Nether Alderley Mill
Now under the ownership of the National Trust, Nether Alderley Mill has played a central role in the Nether Alderley community since the 14th century. The mill provided the crucial flour-grinding service that kept the whole of Nether Alderley fed, from the lord of the manor (the Stanley family from the 16th century) to the local agricultural community. The mill was worked by a long line of country millers over several centuries at a time when the miller was a man of substance: his status in the village community would be equivalent to that of a prosperous farmer.
The earliest mention of the mill dates back to 1391, although little is known of this early building and no trace of the machinery survives. The lower part of the present mill dates to the 16th century, about the time it became the manorial mill of the Stanley family, and was built using local red sandstone. The upper section of the mill was added in the mid-eighteenth century, and its sweeping slate roof, visible from the road, weighs almost 200 tons and is supported by an oak frame inside.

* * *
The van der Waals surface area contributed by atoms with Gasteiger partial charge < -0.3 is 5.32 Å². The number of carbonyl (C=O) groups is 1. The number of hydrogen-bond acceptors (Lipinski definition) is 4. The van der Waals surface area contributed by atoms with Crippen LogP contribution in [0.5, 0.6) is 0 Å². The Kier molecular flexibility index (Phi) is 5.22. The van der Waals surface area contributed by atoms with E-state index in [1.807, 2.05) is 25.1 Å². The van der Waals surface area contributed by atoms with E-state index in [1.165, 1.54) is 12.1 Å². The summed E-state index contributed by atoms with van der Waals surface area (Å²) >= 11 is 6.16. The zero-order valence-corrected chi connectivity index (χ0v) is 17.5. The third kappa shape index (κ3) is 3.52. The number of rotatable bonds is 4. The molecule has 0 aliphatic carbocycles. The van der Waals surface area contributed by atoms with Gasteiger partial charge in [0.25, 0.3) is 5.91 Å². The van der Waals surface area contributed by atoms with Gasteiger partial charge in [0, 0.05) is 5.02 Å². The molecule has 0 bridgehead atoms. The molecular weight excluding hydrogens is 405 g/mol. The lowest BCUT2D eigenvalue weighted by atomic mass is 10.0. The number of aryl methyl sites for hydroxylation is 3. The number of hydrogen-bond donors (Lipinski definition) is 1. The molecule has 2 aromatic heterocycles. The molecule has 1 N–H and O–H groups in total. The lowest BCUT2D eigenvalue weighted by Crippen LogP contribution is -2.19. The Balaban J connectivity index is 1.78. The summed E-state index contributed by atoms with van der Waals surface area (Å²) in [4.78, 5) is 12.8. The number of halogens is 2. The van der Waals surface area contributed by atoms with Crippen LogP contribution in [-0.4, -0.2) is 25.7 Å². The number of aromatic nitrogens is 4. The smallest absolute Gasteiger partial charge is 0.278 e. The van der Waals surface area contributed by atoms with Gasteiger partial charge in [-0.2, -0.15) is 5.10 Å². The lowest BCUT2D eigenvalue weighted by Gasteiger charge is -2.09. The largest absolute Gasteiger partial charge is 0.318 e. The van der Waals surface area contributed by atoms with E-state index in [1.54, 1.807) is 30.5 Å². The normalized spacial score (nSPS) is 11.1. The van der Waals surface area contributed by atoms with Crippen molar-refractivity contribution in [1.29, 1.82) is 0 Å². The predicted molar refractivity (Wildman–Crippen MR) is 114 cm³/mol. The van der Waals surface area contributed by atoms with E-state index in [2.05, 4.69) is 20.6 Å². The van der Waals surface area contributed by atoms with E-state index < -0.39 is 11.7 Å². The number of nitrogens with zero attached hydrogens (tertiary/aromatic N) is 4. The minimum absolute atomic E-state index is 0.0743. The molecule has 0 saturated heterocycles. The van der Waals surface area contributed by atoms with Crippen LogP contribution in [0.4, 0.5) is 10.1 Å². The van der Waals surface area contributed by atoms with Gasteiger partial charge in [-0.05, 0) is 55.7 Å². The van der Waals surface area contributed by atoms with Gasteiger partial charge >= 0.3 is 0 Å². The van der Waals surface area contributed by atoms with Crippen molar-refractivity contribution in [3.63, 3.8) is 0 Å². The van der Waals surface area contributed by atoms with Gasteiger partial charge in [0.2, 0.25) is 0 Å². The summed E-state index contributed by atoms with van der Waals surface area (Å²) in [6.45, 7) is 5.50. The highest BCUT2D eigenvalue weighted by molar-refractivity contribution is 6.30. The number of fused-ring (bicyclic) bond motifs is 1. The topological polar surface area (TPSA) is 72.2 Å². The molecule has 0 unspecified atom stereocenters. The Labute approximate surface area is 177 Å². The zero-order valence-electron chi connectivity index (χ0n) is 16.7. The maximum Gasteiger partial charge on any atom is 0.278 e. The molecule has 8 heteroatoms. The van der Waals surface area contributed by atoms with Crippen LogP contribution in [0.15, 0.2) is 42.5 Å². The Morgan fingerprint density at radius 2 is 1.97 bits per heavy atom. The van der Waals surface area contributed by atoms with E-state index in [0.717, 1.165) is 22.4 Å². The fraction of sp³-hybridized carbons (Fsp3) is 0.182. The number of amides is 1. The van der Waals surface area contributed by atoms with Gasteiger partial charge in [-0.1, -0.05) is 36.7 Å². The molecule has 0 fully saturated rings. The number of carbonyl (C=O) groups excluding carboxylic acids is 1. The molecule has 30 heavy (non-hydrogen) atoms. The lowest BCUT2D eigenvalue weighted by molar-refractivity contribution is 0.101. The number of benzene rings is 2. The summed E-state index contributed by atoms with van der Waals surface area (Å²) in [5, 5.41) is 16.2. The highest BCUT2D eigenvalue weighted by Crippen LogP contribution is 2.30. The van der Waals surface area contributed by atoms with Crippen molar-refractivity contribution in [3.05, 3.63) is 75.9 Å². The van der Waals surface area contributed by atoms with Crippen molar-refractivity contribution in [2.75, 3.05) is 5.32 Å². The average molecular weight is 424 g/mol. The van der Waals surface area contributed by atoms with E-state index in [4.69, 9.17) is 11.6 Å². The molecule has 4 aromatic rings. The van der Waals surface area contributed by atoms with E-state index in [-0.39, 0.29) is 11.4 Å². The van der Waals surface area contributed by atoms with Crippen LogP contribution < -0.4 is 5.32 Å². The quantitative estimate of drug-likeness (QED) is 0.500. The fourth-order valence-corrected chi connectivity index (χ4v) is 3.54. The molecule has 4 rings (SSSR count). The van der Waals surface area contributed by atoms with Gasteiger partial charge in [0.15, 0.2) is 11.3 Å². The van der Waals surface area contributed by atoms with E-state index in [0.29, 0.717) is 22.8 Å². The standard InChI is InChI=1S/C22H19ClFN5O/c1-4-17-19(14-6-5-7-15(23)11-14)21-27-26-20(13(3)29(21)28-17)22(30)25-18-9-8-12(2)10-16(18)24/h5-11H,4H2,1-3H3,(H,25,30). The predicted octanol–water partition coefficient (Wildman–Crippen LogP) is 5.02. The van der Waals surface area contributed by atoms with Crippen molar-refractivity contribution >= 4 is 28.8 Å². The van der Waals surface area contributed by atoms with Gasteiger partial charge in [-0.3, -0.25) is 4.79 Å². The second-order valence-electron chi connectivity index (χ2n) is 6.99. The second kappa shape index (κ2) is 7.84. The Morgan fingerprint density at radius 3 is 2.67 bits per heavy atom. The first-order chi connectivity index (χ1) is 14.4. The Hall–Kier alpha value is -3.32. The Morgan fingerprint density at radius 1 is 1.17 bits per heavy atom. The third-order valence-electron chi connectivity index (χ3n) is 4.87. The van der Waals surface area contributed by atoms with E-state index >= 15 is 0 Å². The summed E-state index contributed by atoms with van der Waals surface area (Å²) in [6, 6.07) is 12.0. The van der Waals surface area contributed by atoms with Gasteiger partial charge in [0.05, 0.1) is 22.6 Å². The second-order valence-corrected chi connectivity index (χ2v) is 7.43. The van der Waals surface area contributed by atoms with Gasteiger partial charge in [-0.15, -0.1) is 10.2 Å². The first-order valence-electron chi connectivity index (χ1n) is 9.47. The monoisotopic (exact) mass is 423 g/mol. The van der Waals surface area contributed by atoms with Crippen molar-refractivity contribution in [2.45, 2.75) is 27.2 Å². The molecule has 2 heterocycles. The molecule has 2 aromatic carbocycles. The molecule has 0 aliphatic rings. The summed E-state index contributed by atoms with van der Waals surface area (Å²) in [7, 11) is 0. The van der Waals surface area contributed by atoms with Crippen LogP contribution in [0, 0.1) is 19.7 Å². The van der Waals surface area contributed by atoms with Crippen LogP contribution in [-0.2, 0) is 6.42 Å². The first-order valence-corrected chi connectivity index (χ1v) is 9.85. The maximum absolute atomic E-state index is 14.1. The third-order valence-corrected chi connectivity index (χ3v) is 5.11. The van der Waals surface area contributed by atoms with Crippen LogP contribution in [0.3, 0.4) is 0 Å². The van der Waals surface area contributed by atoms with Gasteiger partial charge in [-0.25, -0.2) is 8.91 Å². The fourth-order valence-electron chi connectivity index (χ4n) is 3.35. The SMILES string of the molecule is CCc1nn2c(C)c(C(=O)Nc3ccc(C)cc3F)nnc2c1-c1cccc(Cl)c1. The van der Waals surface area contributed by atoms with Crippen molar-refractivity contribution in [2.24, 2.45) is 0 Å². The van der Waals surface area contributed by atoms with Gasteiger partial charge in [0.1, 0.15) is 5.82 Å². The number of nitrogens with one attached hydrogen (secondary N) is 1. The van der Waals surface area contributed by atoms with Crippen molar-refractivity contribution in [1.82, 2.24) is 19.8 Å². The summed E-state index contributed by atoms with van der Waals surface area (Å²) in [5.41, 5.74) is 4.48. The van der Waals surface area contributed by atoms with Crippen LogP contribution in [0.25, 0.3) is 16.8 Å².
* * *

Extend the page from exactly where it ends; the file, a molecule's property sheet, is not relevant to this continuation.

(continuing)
Aside from its historical status as a centre for the community, Nether Alderley Mill is also a unique example of a triple overshot waterwheel system (of which two wheels still remain in working condition). The present mill machinery dates from the 19th century, as the original Elizabethan milling equipment would have been made from fruit wood and has long since deteriorated.
With the Repeal of the Corn Laws and later with the introduction of steam power and cheap transport, the trade in milling flour sadly declined. Shortly after 1939 the machinery had become so derelict that it could no longer be worked and the mill remained derelict and unusable until, after the Second World War, the owner, Mr J.A. Shelmerdine, presented the mill to the National Trust. Since taking over ownership, the Trust has restored the mill to its current state.
The mill is currently in urgent need of further restoration work and is therefore closed to the public until this work can be completed.
For further information on Nether Alderley Mill, please visit the National Trust website at http://www.nationaltrust.org.uk/main/w-netheralderleymill.
With many thanks to the National Trust, for contribution of this article.